Sommeliers match palates in ice cream taste-off
To look. To smell. To taste. These are finely honed tools required for tasting and judging fine wine. So when local sommeliers Caitlin Harrison of Mezze, Luc Chevalier of Blantyre and Dan Thomas of the Red Lion Inn convened for a blind tasting of five different brands of ice cream, they immediately applied their oenophile training. Edible Berkshires asked them to trade corkscrew for spoon to taste and rate the vanilla ice cream from five area brands, and then those same brands’ best sellers, regardless of flavor.
Five cups of ice cream were placed in front of each of them, devoid of labels and therefore devoid of preconceived notions. These judges would have only their keenly trained senses to trust to discern and rate the ice creams on flavor, creaminess and aftertaste.
It began, as wine tastings customarily do, with the whites—in this case, the vanillas. Instinctively each judge raised the ice cream to her or his highly trained nose and almost simultaneously realized that bouquet is not as important as palate when it comes to ice cream. With spoons in hand it was clear that ice cream is all about texture, density and richness.
The judges were also all abuzz about appearance— after all, impression always influences taste. The ice creams were labeled 1 through 5. The vanilla color spectrum ranged from a creamy pale yellow to nearly pure white. What did the color reveal about the ingredients? Number 1 was described as fresh, raw and earthy—like you could taste the grass. Would it surprise you if that was the creamy pale-yellow ice cream? Would it surprise you further to learn that the yellow color is a result of the particular time in the season when the cows switch from eating hay to grass? Who said there’s no terroir in ice cream?
As the ice cream tempered (aka, softened), the subtle flavors released and the judges began to refine their opinions. Caitlin not only wanted to buy a gallon of number 3, she described it as “feminine, like wearing a sundress waist-high in sunflowers.” And number 2 was described as having a precise flavor that doesn’t stay with you.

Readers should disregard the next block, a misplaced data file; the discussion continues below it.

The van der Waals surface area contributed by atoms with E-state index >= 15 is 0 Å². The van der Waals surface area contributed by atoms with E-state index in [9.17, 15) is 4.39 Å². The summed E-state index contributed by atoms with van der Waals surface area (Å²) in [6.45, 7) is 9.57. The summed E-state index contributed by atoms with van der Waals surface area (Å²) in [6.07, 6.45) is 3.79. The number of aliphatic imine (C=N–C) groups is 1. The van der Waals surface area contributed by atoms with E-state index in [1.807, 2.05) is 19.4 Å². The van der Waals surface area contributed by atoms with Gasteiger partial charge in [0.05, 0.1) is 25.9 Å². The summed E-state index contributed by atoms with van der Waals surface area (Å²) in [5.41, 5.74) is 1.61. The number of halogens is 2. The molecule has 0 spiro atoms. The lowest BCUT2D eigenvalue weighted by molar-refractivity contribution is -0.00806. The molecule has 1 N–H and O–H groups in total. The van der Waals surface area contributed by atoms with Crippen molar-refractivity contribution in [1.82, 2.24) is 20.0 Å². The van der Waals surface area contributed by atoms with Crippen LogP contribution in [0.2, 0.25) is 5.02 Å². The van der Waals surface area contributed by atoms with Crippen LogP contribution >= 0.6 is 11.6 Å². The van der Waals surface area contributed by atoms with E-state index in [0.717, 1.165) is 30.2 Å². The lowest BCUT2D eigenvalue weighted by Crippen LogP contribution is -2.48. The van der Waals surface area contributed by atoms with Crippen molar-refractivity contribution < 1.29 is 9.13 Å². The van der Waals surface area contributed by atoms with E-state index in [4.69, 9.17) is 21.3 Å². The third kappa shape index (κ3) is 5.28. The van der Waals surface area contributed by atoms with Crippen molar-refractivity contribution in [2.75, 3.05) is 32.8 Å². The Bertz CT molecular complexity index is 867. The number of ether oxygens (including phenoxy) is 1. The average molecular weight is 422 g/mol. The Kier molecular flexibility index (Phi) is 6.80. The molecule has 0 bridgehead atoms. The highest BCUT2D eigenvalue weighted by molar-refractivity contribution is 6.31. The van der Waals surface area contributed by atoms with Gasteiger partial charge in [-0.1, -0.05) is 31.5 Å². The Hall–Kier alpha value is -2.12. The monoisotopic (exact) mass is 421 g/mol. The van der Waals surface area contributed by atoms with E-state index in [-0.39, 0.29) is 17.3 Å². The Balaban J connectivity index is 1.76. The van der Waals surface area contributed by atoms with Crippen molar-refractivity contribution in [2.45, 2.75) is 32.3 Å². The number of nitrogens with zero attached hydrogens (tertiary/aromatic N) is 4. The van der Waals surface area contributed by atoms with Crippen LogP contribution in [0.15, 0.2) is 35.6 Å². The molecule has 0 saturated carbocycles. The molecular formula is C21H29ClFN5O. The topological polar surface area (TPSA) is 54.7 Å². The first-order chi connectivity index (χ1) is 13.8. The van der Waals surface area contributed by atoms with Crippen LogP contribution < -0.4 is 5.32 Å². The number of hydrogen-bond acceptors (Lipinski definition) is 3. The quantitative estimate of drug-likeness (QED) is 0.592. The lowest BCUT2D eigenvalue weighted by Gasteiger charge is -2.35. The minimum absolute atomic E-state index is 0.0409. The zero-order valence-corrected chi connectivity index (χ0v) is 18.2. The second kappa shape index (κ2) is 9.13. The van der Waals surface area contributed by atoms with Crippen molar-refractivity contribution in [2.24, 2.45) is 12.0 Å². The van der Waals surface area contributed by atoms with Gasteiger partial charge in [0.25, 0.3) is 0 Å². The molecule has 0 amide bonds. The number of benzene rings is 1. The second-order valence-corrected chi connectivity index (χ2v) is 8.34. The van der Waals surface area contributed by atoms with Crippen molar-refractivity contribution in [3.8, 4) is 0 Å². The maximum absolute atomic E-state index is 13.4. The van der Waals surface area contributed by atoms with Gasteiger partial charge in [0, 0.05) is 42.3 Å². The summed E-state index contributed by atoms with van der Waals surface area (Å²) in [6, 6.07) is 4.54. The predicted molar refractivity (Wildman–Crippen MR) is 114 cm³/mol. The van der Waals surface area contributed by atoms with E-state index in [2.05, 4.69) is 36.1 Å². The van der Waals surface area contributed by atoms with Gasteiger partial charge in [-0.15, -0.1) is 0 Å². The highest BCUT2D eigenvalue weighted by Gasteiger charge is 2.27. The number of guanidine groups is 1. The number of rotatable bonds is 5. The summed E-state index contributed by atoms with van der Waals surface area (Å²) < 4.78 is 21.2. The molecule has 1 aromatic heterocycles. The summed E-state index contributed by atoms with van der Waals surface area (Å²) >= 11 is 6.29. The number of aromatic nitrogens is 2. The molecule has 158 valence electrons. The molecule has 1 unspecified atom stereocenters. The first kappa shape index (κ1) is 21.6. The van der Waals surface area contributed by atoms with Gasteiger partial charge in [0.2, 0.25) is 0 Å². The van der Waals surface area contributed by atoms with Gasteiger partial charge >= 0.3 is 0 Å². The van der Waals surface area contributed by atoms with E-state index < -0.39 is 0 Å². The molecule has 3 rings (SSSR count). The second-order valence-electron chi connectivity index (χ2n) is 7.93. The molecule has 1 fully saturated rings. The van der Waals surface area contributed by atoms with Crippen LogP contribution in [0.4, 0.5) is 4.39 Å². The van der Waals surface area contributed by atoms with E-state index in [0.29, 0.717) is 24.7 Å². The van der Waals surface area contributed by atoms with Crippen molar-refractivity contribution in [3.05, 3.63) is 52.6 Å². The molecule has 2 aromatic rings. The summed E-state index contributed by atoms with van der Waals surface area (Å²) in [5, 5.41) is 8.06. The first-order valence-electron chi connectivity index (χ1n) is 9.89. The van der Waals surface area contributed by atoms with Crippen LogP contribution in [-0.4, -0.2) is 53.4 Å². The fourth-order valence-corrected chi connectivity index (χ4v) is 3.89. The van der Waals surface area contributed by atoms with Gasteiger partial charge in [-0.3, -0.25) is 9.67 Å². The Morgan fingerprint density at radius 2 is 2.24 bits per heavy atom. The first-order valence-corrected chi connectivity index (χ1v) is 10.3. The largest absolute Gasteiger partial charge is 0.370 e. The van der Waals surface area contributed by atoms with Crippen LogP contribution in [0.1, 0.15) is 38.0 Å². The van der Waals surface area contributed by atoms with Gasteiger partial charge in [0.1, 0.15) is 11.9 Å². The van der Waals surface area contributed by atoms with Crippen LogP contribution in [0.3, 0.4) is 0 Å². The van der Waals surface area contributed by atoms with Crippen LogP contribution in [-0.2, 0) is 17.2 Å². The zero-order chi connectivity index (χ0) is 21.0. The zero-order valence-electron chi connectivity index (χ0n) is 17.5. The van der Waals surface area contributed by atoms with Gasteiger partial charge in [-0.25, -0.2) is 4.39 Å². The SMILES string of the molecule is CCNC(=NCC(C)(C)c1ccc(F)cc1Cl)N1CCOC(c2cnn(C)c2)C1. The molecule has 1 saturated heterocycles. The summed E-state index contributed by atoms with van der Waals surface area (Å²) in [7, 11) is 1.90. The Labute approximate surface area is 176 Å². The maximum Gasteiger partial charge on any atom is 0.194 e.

Next up: each brand’s best selling flavor, again coyly identified only by numbers 1 through 5. Judges were asked to rate them on the same criteria plus the “wow factor.” The flavors included chocolate, espresso, maple and fudge. As part of the exercise, the judges were even asked to name the ice cream.
Things became more intense. What were the subtle flavors and nuances? Without the crutch of being told the flavor, an interesting phenomenon occurred: taste memory kicked in. Dan burst out, “Number 1 reminds me of a Fudgesicle” as he was transported to that treat on a stick from his childhood. Another ice cream was described as “You know, ice cream in a cup with a wooden spoon.”
Which one won? In the Vanilla Taste-Off , Golden Organics won in all categories: flavor, creaminess and aftertaste. In fact, Caitlin will be buying a gallon of it real soon! And among the bestsellers, the runaway winner in all criteria was SoCo’s Dirty Chocolate.
The judges left sober and smiling—and, I am guessing, thinking as I am right now: Th ere is nothing more evocative of a summer evening than licking a melting ice cream cone on your porch or strolling down Main Street or even at a drive-in soft-serve parlor. Forget the judging! All ice creams are winners when summertime memories are being made.
We offer our heartfelt thanks to all the judges who participated in our first taste test and hope that the judge who did not show up is alive and hopefully sober.
Additionally, thank you to the farms, dairies and producers of all the wonderful ice cream treats available to us locally, especially our taste test participants: Gould Farm, Bart’s Homemade, Golden Organics, Maple Valley and SoCo Creamery.